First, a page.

Don’t forget there is now a law in place that may apply to you, if your total superannuation balance is less than $500,000 on the previous 30 June, which gives you the ability to carry forward your unused concessional contributions cap amounts to be used in future years for up to five financial years. It applies to unused cap amounts from the 2018/19 financial year onwards, so if you think this may apply to you and you would like to know more, please contact our office.
Another important step to remember is if you wish to claim a tax deduction for personal superannuation contributions in your individual tax return, you need to give your superannuation fund a “notice of intent to claim or vary a deduction for personal contributions” form. If you are going to commence a pension with the contribution or are transferring your super to another super fund, you need to give your fund this notice first before that occurs.
Once this is received by your superannuation fund, they will issue you with an acknowledgement of the amount you will be claiming as a tax deduction. We need to see that the acknowledgement has been issued before we can lodge your individual tax return. If you want to claim a tax deduction for the 2022/23 financial year, your superannuation fund must receive the contribution by 30 June 2023.
If you are 67 to 74 years of age and wish to claim a tax deduction for a personal superannuation contribution you must meet the work test (unless you have a total superannuation balance of less than $300,000 and have met the strict conditions for the once-off work test exemption). The work test is:
Be gainfully employed for at least 40 hours in a consecutive 30-day period in the financial year that you make the contribution.
From the 2022-23 financial year, the ATO (not your superannuation fund) will determine if you have met the work test when you lodge your individual tax return and could potentially disallow the deduction if they deem that the work test has not been met. Please contact our office if you have any questions about meeting the work test.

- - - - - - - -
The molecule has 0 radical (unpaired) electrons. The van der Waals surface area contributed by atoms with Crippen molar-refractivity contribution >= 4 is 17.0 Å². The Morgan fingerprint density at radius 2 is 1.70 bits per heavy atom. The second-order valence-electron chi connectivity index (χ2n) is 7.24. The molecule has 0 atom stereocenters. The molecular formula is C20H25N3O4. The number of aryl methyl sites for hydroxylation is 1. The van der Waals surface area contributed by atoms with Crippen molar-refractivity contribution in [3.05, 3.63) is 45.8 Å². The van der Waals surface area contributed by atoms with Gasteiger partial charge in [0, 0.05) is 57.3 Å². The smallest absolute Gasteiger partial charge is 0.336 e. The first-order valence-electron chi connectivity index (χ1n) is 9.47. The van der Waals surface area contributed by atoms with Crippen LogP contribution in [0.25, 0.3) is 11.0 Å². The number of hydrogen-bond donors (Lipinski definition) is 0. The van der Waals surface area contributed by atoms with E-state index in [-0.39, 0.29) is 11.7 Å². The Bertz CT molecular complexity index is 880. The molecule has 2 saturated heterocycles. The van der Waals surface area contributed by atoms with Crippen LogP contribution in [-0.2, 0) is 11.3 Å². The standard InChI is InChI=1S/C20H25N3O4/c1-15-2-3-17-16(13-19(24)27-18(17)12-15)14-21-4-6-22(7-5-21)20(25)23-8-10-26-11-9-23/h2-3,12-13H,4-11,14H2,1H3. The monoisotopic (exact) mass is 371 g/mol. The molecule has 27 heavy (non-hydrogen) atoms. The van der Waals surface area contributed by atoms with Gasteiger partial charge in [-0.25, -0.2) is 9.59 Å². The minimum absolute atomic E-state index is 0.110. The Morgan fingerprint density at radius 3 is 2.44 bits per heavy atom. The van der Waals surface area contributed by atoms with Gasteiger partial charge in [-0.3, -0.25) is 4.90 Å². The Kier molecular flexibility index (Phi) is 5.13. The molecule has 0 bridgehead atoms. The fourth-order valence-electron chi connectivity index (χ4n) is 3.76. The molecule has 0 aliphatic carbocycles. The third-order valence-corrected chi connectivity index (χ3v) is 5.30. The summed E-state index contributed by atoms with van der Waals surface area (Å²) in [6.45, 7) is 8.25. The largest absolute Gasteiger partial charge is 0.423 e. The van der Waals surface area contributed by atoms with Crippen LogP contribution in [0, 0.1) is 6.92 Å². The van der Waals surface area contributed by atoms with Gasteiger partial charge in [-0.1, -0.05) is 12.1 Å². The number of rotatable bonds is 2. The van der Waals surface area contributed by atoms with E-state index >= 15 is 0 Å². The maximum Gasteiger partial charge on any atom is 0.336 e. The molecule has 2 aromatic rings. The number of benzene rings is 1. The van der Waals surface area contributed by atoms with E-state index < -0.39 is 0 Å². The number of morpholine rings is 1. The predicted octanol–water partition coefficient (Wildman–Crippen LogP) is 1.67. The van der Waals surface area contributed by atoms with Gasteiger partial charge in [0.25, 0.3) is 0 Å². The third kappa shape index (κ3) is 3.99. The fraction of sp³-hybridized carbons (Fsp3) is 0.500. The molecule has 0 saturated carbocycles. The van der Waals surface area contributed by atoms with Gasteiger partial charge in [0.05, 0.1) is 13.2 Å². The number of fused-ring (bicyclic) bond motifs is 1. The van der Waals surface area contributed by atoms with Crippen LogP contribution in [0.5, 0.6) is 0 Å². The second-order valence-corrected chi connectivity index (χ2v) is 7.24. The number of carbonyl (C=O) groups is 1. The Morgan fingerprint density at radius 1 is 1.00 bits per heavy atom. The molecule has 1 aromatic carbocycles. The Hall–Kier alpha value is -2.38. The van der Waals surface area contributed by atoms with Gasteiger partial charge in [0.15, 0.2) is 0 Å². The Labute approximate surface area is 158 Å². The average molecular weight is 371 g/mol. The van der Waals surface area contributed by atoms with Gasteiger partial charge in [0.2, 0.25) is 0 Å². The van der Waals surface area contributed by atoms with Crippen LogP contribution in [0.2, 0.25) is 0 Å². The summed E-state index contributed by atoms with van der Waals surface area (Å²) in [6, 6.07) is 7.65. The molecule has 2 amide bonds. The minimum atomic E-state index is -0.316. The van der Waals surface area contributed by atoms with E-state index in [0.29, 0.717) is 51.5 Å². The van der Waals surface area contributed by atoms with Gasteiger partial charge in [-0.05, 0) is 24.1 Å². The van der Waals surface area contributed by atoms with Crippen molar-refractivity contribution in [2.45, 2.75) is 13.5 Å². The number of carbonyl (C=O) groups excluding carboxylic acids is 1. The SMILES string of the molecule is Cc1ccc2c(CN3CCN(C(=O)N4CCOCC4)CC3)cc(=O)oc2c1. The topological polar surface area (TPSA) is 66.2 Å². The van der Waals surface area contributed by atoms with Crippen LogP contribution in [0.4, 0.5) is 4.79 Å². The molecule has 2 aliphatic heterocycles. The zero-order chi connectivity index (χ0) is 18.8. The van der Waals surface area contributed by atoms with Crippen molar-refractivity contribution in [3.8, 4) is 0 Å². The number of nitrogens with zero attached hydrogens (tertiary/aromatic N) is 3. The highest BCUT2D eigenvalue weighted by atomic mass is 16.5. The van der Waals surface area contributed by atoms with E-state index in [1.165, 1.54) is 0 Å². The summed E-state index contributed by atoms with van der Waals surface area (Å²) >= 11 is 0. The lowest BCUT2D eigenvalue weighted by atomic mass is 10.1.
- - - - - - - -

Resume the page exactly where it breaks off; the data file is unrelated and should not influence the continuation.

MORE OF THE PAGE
Non-concessional contributions are personal contributions that you are not claiming a tax deduction for. The non-concessional contributions cap is $110,000 or $330,000 over 3 years (bring-forward arrangement if eligible) and to be eligible to make a non-concessional contribution currently you need to have a total superannuation balance of less than $1.7 million on 30 June 2022. Those aged 67-74 years of age no longer need to meet the work test to make non-concessional contributions.
The amount you can contribute under the bring-forward arrangement is determined by your total superannuation balance (TSB) on 30 June of the previous financial year. Those with a TSB of less than $1.48 million on 30 June 2022 can access the full $330,000 cap over three years, with access reduced for balances from $1.48 million to less than $1.7 million.
The total superannuation balance limit that determines if you can make a non-concessional contribution is due to be indexed on 1 July 2023 from $1.7 million to $1.9 million. So currently, if your total superannuation balance is $1.7 million or more on 30 June 2022, your non-concessional cap is nil and you cannot make any non-concessional contributions in the financial year ending 30 June 2023. With the indexation to $1.9 million coming into effect on 1 July 2023, this may change your eligibility to make a non concessional contribution in the 2023-24 financial year where previously you were unable to make them. Please contact our office if you would like to know more.
If you are aged 55 or over and selling your home
The eligibility age to make a Downsizer Contribution has been reduced to 55 years or older (down from 60) from 1 January 2023.
A Downsizer Contribution allows up to $300,000 per person ($600,000 per couple) from the proceeds of the sale of your home to be contributed to super and not be counted towards your non-concessional contributions cap.
To be eligible, in addition to the age requirement, the home must be in Australia and have been owned for at least 10 years, was your main residence for at least part of the time it was owned and the contribution needs to be made within 90 days of receiving the sale proceeds. There is a form that needs to be completed and given to your super fund before or at the time of the making the contribution.
You can only do a Downsizer Contribution once and you can do one no matter how much you have in super or if you are 75 years or older as there is no maximum age limit. You don’t even need to be actually “downsizing” as such, just selling your home. If you would like more information about the Downsizer Contribution, please contact our office. We recommend that you speak to your financial advisor if you are considering making one.
The information provided is general in nature and you we recommend you speak to your financial advisor if you are considering contributing to superannuation.
This information is current at the time of publication and further updates may have occurred since that date. Please contact us for the latest information.